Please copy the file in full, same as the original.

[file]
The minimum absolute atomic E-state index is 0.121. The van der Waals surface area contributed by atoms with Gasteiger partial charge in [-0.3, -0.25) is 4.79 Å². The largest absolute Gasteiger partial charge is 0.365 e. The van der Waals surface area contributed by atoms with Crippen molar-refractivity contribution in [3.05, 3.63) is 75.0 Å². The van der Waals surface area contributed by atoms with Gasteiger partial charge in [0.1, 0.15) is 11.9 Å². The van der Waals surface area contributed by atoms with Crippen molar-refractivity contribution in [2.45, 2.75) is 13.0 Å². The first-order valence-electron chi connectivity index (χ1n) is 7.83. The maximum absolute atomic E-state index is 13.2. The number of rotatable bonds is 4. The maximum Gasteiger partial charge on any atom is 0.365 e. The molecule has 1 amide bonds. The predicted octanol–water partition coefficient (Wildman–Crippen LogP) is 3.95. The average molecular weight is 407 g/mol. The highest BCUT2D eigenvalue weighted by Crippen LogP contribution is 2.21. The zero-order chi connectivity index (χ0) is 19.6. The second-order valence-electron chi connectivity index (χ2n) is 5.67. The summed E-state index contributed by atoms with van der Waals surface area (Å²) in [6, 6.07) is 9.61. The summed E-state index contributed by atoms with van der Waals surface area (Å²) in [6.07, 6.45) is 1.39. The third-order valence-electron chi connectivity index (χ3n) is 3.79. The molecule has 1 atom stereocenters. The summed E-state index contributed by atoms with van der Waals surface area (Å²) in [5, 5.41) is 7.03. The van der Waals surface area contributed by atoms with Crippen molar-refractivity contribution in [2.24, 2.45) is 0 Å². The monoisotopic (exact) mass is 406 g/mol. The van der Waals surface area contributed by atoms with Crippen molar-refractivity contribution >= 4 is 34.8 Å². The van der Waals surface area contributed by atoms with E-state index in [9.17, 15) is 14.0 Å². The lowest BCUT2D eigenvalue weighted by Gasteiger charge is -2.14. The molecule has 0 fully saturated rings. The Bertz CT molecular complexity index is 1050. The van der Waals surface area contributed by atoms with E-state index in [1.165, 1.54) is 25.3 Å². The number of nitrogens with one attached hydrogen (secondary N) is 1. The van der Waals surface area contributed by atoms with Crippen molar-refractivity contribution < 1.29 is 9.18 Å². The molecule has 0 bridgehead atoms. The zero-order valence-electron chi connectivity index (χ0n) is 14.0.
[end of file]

The minimum absolute atomic E-state index is 0.121. The van der Waals surface area contributed by atoms with Gasteiger partial charge in [-0.3, -0.25) is 4.79 Å². The largest absolute Gasteiger partial charge is 0.365 e. The van der Waals surface area contributed by atoms with Crippen molar-refractivity contribution in [3.05, 3.63) is 75.0 Å². The van der Waals surface area contributed by atoms with Gasteiger partial charge in [0.1, 0.15) is 11.9 Å². The van der Waals surface area contributed by atoms with Crippen molar-refractivity contribution in [2.45, 2.75) is 13.0 Å². The first-order valence-electron chi connectivity index (χ1n) is 7.83. The maximum absolute atomic E-state index is 13.2. The number of rotatable bonds is 4. The maximum Gasteiger partial charge on any atom is 0.365 e. The molecule has 1 amide bonds. The predicted octanol–water partition coefficient (Wildman–Crippen LogP) is 3.95. The average molecular weight is 407 g/mol. The highest BCUT2D eigenvalue weighted by Crippen LogP contribution is 2.21. The zero-order chi connectivity index (χ0) is 19.6. The second-order valence-electron chi connectivity index (χ2n) is 5.67. The summed E-state index contributed by atoms with van der Waals surface area (Å²) in [6, 6.07) is 9.61. The summed E-state index contributed by atoms with van der Waals surface area (Å²) in [6.07, 6.45) is 1.39. The third-order valence-electron chi connectivity index (χ3n) is 3.79. The molecule has 1 atom stereocenters. The summed E-state index contributed by atoms with van der Waals surface area (Å²) in [5, 5.41) is 7.03. The van der Waals surface area contributed by atoms with Crippen molar-refractivity contribution in [2.24, 2.45) is 0 Å². The monoisotopic (exact) mass is 406 g/mol. The van der Waals surface area contributed by atoms with Crippen molar-refractivity contribution >= 4 is 34.8 Å². The van der Waals surface area contributed by atoms with E-state index in [9.17, 15) is 14.0 Å². The lowest BCUT2D eigenvalue weighted by Gasteiger charge is -2.14. The molecule has 0 fully saturated rings. The Bertz CT molecular complexity index is 1050. The van der Waals surface area contributed by atoms with E-state index in [1.165, 1.54) is 25.3 Å². The number of nitrogens with one attached hydrogen (secondary N) is 1. The van der Waals surface area contributed by atoms with Crippen molar-refractivity contribution < 1.29 is 9.18 Å². The molecule has 0 bridgehead atoms. The zero-order valence-electron chi connectivity index (χ0n) is 14.0.